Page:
Merging in the Shadow of the Law: The Case for Consistent Judicial Efficiency Analysis

By Moffitt, Jamie Henikoff | Vanderbilt Law Review, November 2010 | Go to article overview

Merging in the Shadow of the Law: The Case for Consistent Judicial Efficiency Analysis


Moffitt, Jamie Henikoff, Vanderbilt Law Review


This Article examines current judicial interpretation of Section 7 of the Clayton Act through the lens of negotiation theory. The research exposes a gap between how courts state they are analyzing efficiency claims in Section 7 Clayton Act enforcement actions and what they are actually doing. During periods of lax antitrust enforcement, this pattern is not readily visible, since almost all proposed merger and acquisition ("M&A") deals are approved. With a shift to more aggressive antitrust policy, however, it is critical that merger review include appropriate weighing of transaction-generated efficiencies-something missing from courts' current antitrust analysis. Although only a small number of Section 7 cases are litigated each year, corporate negotiators assess thousands of potential M&A deals annually. For decades, scholars have applied microeconomic models to analyze antitrust policy. This Article applies analytical frameworks from the negotiation literature to demonstrate how, in an environment of increased enforcement, current judicial efficiency analysis would discourage corporate negotiators from pursuing efficient deals, thereby hurting the competitiveness of U.S. companies and markets.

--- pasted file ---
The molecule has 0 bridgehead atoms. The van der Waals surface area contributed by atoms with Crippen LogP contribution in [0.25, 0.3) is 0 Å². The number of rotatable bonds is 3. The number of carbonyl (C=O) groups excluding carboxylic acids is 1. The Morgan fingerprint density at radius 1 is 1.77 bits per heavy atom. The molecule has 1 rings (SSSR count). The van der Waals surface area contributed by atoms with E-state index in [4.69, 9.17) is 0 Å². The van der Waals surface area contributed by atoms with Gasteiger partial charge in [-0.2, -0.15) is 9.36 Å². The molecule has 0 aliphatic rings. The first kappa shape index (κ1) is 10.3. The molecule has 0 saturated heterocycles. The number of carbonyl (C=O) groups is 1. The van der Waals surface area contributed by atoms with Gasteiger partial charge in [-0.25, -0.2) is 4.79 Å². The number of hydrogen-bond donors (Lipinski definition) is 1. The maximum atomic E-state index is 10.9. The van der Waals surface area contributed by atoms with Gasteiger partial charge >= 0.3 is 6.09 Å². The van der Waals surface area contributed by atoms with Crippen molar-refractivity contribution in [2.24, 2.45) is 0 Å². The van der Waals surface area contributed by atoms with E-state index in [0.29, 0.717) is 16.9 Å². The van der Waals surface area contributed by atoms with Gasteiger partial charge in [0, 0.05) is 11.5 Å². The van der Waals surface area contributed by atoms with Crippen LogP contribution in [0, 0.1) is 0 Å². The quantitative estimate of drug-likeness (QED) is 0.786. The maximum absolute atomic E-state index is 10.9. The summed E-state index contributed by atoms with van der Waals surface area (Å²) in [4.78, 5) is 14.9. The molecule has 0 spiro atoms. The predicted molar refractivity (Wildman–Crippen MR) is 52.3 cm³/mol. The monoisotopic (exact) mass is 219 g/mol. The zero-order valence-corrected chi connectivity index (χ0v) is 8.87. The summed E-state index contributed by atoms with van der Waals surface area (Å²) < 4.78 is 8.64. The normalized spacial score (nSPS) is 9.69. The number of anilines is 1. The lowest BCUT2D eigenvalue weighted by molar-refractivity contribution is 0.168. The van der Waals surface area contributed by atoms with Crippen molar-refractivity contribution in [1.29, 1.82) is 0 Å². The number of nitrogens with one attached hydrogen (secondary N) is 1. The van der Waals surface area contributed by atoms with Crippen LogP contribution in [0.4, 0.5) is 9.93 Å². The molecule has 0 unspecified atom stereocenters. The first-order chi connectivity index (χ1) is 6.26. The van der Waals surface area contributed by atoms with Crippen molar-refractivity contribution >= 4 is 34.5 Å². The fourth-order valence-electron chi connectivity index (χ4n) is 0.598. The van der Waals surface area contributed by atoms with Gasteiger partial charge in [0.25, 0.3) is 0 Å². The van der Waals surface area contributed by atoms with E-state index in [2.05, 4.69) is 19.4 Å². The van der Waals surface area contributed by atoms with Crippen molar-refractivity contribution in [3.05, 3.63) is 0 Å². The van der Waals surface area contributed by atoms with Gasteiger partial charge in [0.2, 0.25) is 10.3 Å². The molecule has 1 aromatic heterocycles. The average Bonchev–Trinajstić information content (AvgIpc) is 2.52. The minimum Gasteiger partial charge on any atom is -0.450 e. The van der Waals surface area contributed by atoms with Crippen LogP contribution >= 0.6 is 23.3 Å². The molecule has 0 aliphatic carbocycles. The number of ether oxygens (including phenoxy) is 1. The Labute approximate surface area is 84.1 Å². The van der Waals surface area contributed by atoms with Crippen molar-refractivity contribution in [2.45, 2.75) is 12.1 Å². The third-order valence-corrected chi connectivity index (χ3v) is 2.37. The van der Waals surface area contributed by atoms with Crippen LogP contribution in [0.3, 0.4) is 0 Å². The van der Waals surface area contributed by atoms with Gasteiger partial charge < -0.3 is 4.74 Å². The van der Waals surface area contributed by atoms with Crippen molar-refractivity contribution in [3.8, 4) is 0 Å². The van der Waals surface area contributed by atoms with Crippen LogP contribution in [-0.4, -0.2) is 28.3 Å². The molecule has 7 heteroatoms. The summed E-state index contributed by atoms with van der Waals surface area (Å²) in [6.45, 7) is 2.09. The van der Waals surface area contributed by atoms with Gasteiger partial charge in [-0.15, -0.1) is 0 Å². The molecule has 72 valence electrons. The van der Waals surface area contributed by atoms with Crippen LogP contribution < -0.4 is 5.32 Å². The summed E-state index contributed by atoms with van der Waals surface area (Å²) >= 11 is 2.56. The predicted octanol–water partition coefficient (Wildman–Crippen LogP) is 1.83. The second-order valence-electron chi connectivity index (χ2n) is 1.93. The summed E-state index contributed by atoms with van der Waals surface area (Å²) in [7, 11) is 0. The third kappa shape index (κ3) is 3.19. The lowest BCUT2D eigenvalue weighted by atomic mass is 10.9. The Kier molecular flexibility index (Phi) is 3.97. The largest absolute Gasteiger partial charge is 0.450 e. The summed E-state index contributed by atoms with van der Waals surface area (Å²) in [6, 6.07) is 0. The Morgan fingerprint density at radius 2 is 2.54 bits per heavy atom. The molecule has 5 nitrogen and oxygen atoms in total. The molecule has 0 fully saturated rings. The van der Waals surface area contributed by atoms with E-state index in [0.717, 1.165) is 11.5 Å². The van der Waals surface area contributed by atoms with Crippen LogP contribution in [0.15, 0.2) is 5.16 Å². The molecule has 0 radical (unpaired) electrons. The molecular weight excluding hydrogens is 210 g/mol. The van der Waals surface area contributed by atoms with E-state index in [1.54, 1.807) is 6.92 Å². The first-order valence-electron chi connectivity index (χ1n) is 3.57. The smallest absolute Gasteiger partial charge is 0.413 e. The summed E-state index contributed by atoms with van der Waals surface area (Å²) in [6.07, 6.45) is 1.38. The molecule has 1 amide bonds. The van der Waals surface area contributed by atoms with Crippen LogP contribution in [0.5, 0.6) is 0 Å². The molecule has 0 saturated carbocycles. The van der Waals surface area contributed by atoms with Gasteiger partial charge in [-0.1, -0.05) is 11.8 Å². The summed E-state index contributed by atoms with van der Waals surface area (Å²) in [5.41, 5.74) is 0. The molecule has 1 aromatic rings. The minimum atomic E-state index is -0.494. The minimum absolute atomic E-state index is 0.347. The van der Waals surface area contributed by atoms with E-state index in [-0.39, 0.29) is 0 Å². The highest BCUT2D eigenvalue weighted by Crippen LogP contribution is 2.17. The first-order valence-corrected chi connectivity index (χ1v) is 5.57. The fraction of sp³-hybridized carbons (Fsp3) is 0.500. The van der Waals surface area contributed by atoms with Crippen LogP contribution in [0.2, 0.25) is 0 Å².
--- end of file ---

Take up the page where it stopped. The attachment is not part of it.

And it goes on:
INTRODUCTION

A significant gap exists between how courts say they are implementing Section 7 of the Clayton Act and what detailed case analysis reveals they are in fact doing. The purpose of the Clayton Act is to prevent mergers and acquisitions ("M&A") that may substantially lessen competition or tend to create a monopoly.1 The courts and the federal agencies responsible for enforcing the Clayton Act, however, have also expressly recognized the potential for M&A to contribute positively to competition through merger-specific efficiencies.2 These strategic synergies and cost savings - available only through the proposed merger - enable merging parties to combine to form stronger, more nimble organizations better positioned to challenge market leaders.